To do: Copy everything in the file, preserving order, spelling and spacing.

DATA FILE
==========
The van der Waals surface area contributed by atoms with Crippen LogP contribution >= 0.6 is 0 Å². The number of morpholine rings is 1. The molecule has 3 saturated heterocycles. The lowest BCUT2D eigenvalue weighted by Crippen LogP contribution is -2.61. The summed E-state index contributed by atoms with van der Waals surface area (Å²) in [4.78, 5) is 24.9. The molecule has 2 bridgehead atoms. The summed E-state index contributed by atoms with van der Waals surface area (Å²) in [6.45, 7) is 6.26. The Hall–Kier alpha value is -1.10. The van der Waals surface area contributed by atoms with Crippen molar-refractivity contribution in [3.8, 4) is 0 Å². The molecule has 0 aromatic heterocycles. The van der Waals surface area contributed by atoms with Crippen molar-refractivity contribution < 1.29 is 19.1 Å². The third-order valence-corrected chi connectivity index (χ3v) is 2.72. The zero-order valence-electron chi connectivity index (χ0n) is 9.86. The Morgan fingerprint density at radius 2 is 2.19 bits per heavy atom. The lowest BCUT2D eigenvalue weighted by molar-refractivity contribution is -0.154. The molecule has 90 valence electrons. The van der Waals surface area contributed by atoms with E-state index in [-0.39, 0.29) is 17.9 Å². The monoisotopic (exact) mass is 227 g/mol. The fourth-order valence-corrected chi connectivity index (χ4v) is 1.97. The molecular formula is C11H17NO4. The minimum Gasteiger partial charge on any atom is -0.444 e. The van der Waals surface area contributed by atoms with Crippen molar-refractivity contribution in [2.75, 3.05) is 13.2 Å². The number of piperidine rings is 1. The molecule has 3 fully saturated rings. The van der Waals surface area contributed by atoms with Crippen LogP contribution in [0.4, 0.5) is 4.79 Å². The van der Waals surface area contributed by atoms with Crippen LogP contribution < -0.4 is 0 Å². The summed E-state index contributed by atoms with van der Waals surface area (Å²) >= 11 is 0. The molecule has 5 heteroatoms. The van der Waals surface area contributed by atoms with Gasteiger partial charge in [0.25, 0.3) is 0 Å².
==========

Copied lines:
The van der Waals surface area contributed by atoms with Crippen LogP contribution >= 0.6 is 0 Å². The number of morpholine rings is 1. The molecule has 3 saturated heterocycles. The lowest BCUT2D eigenvalue weighted by Crippen LogP contribution is -2.61. The summed E-state index contributed by atoms with van der Waals surface area (Å²) in [4.78, 5) is 24.9. The molecule has 2 bridgehead atoms. The summed E-state index contributed by atoms with van der Waals surface area (Å²) in [6.45, 7) is 6.26. The Hall–Kier alpha value is -1.10. The van der Waals surface area contributed by atoms with Crippen molar-refractivity contribution in [3.8, 4) is 0 Å². The molecule has 0 aromatic heterocycles. The van der Waals surface area contributed by atoms with Crippen molar-refractivity contribution < 1.29 is 19.1 Å². The third-order valence-corrected chi connectivity index (χ3v) is 2.72. The zero-order valence-electron chi connectivity index (χ0n) is 9.86. The Morgan fingerprint density at radius 2 is 2.19 bits per heavy atom. The lowest BCUT2D eigenvalue weighted by molar-refractivity contribution is -0.154. The molecule has 90 valence electrons. The van der Waals surface area contributed by atoms with E-state index in [-0.39, 0.29) is 17.9 Å². The monoisotopic (exact) mass is 227 g/mol. The fourth-order valence-corrected chi connectivity index (χ4v) is 1.97. The molecular formula is C11H17NO4. The minimum Gasteiger partial charge on any atom is -0.444 e. The van der Waals surface area contributed by atoms with Crippen molar-refractivity contribution in [2.75, 3.05) is 13.2 Å². The number of piperidine rings is 1. The molecule has 3 fully saturated rings. The van der Waals surface area contributed by atoms with Crippen LogP contribution in [0.4, 0.5) is 4.79 Å². The van der Waals surface area contributed by atoms with Crippen LogP contribution < -0.4 is 0 Å². The summed E-state index contributed by atoms with van der Waals surface area (Å²) >= 11 is 0. The molecule has 5 heteroatoms. The van der Waals surface area contributed by atoms with Gasteiger partial charge in [0.25, 0.3) is 0 Å².